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Finally came Persona 3 Portable for the PSP. In this version you have the option to play as a female protagonist. I was totally psyched for this version, but wasn’t ready to spend the money on a third copy of the game. This past Christmas I was lucky enough to finally receive a copy, and I am once again absorbed in the P3 universe. When you start a new game you receive a disclaimer saying the lady protagonist is not just for girls, but meant for seasoned players looking for a renewed experience. With many different social link options and entirely different outcomes, it allows old players a new experience. Personally, I love it for the newness AND that I get to play as a kickass lady fighter.

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If you’ve never played the game than I’d certainly recommend it as well as other Atlus games.  If you have then props to you! I’d love to know what your impression was. Thanks for reading!

Remember Me – Mnemception

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Release in June 2013, Remember Me is a game made by Capcom for PC, PS4, and Xbox 360. There was a lot of hype for this game, and some disappointed reviews after it was released. I waited a while to purchase it due to the negative reaction and because I’m a stickler for value and wanted it at a lower price. That lowest price can currently be found at Amazon.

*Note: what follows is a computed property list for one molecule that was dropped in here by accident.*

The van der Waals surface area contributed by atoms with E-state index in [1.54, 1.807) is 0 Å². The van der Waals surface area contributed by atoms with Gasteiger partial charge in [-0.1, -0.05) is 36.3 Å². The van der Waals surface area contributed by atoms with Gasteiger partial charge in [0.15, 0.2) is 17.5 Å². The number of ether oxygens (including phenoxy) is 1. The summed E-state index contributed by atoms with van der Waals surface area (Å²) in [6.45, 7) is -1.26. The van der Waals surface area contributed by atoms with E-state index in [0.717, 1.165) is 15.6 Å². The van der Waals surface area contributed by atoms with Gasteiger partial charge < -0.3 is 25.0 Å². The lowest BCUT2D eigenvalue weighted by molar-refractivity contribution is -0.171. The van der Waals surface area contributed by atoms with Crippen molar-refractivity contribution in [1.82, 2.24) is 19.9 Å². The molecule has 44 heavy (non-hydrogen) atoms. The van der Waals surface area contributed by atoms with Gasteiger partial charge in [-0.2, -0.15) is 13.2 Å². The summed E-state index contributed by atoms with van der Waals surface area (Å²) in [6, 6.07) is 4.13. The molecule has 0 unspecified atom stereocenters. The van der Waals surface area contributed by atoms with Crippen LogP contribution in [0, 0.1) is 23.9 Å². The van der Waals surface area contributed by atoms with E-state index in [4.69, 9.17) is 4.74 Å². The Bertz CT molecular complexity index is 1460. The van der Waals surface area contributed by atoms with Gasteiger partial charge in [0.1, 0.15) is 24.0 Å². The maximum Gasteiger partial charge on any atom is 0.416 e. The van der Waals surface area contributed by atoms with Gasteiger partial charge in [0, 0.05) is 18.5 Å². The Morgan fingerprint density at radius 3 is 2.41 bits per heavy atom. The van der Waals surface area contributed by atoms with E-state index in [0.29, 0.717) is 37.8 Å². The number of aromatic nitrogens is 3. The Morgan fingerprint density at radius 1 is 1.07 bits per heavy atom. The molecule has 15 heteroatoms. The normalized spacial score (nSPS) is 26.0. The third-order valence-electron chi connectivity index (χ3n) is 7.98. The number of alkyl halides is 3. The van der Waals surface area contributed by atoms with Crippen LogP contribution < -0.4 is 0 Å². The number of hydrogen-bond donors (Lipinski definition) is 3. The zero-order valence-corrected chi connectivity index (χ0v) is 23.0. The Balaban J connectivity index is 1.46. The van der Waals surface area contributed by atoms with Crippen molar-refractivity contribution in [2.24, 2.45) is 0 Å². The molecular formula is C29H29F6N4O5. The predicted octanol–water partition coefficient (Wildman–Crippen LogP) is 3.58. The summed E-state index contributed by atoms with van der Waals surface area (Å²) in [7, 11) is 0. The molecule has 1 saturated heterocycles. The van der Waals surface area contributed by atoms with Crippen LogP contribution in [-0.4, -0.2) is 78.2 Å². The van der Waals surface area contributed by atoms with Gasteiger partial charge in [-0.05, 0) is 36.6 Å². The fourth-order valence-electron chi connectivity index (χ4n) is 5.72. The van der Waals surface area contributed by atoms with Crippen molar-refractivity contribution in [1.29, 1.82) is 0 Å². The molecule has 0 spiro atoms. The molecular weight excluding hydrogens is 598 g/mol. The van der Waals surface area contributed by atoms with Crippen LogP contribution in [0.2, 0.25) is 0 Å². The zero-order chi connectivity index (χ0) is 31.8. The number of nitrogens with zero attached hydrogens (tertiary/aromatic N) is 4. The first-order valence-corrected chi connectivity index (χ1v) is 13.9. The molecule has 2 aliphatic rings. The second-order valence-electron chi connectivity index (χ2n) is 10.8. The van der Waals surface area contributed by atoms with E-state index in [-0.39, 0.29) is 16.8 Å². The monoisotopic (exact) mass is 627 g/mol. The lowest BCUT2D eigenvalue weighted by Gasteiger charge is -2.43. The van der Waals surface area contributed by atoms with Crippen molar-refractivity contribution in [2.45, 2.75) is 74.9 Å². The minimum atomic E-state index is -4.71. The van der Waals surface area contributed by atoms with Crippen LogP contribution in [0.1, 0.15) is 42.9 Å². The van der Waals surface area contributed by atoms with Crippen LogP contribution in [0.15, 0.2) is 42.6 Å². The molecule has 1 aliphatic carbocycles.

My initial impressions led me to believe that this would be a very powerful experience. The characters and images were vivid and my expectations were high. I had a feeling it was going to keep me on the edge of my seat.

Nilin, the main character and heroine of our game, is a powerful female figure. Nilin is a) pretty kickass b) has unique abilities that others like her cannot begin to fathom and c) has a certain presence that often sent chills up my spine. Nilin makes me think of a futuristic Lara Croft. I often felt as though I was in the Animus, and certain scenes remind me of those in Mirror’s Edge. Nilin is one ferocious lady and she’s out for blood.

As a woman, I often hold games with female protagonists in high regard, because they relate to me better than male characters. I love the “girl power” feeling that comes from kicking everybody’s ass as Nilin. That being said, I do worry that the male consumer base will not find such a connection with our hero. I would not characterize Nilin as overtly feminine; she’s a fighter and a rebel, so I believe you can find at least a few aspects in which to relate to her.